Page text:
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Shanghai

Shanghai – A City That Retains Some Character

The road system is impressive. Ring road after ring road. Roads soaring above the city. All needed to carry the increasing volume of traffic. Car ownership fuelled by the cheap cash and debt fuelled economic boom. High powered and expensive cars abound … the wealth trappings of the nouveau riche!

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Creating environmental and social problems. The growing vehicle pollution problem being addressed with electrification.

Shanghai in 1994

I originally visited Shanghai in 1994. How it has changed. The Pudong area across the Huangpu River was a swamp. The only way to cross the river was by ferry. The Bund on a cold windy January morning was a deserted walkway. The ferry jetty occupied by crowds of rural people preparing to board large multi-decked ferries to take them far into the interior.

One man sat with a complete rear differential of a scrapped truck which I assumed he would convert into a trailer. They were piled with provisions. Waiting patiently.  

Our trip up the Huangpu River was accompanied by the strained voices of the karaoke performers. The background music the soft lilting sounds of the “pipes”.

The financial buildings along the Bund stood with dignity. Beautiful edifices and interiors harking back to the commercial glory of Shanghai in the 19th Century.

Shanghai in 2017

Although Shanghai is another overcrowded, noisy city it has parts that have retained some character. Unlike Beijing, that is characterless.

Walking along the Bund is interesting and enjoyable. Across the river towers of glass, steel and concrete. The new financial centre. Brash, garish and extravagant. Tasteless and inelegant.

Structures representing everything exploitative of the West. A system built on debt and excess consumption.

We stayed in the area near the Old French Concession and Jing’an Temple. An area abundant with restaurants and interesting sights.

To get around the city and see the major sights we took a 2-day Hop On Hop Off bus tickets. There are various options and are good value. We took the 48-hour Bus Tour with 3 attractions.

My wife still had a swollen and sore foot after slipping at the Golden Goose Pagoda https://www.rovingretirement.com/xian in Xian. Roger was recovering from a bug which left him feeling very weak. Possibly the same or similar bug that kept me in bed for 2 days in Xian and quite trashed afterwards.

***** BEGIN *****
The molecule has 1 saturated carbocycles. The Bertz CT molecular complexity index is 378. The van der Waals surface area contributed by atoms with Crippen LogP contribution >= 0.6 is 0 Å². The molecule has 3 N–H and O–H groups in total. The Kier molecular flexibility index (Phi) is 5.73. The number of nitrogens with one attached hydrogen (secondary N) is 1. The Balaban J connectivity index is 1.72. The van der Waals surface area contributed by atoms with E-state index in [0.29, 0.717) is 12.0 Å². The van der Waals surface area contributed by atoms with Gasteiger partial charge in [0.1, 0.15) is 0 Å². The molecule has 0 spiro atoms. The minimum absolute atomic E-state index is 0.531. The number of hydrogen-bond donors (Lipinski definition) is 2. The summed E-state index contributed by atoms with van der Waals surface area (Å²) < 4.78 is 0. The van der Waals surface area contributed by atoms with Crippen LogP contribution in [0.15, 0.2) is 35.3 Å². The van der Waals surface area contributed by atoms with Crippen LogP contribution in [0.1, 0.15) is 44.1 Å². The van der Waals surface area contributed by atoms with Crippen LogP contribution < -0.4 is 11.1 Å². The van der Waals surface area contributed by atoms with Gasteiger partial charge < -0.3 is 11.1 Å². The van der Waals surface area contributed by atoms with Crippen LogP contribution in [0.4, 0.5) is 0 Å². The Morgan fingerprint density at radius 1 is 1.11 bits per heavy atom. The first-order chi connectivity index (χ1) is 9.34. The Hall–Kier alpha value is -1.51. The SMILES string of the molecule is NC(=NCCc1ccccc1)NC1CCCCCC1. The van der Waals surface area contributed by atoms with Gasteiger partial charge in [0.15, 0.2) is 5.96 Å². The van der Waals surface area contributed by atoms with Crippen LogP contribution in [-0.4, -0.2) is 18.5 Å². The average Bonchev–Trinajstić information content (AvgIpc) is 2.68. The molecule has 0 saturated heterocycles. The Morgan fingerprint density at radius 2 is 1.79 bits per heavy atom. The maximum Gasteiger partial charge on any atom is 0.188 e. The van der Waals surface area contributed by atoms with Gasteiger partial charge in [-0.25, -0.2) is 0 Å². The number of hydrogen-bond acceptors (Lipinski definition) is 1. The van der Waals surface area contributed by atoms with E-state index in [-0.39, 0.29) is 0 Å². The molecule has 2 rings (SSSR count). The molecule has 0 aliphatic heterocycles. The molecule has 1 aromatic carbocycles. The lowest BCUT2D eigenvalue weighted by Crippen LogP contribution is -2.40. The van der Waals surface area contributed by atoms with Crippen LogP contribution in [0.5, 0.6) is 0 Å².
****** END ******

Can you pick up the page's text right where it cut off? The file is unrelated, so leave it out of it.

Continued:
The three options included the short trip under the river through The Bund sightseeing tunnel which was colourful and fun. The fast ascent in the elevator up to the 88th floor observation deck of the Jinmao Tower was an ear popping experience. The third attraction was an interesting hour of sightseeing on the Huangpu river cruise.

bund experience

Over the two days we did the Pudong Tour and the Shanghai City Tour with the added attractions split between the 2 days.

The buildings along the Bund have retained their magnificence. It’s worth looking into some of them although in the few we went into we weren’t allowed to take photographs.

Where there was swamp is now the finance centre. Building after building of tall glass and steel characterless structures.

Summary

Chinese big cities are just like any new big city in Asia - concrete, steel and pollution. Building bureaucracies feeding off each other in a corrupt and inefficient loop.

The society has a strong focus on anything western … the clothes, the brands and the look. Their culture is being gobbled up by ferocious western values.

Buildings and roads and railway systems do not build sustainable wealth. One hopes that somehow the Chinese leadership find a peaceful solution to the monster they have built.

About the Author Patrick Millerd

On a mission to help others expand their horizons. Who knows where they can end? Passionate about learning and embracing the changing world. Adventurous and skeptical but optimistic!

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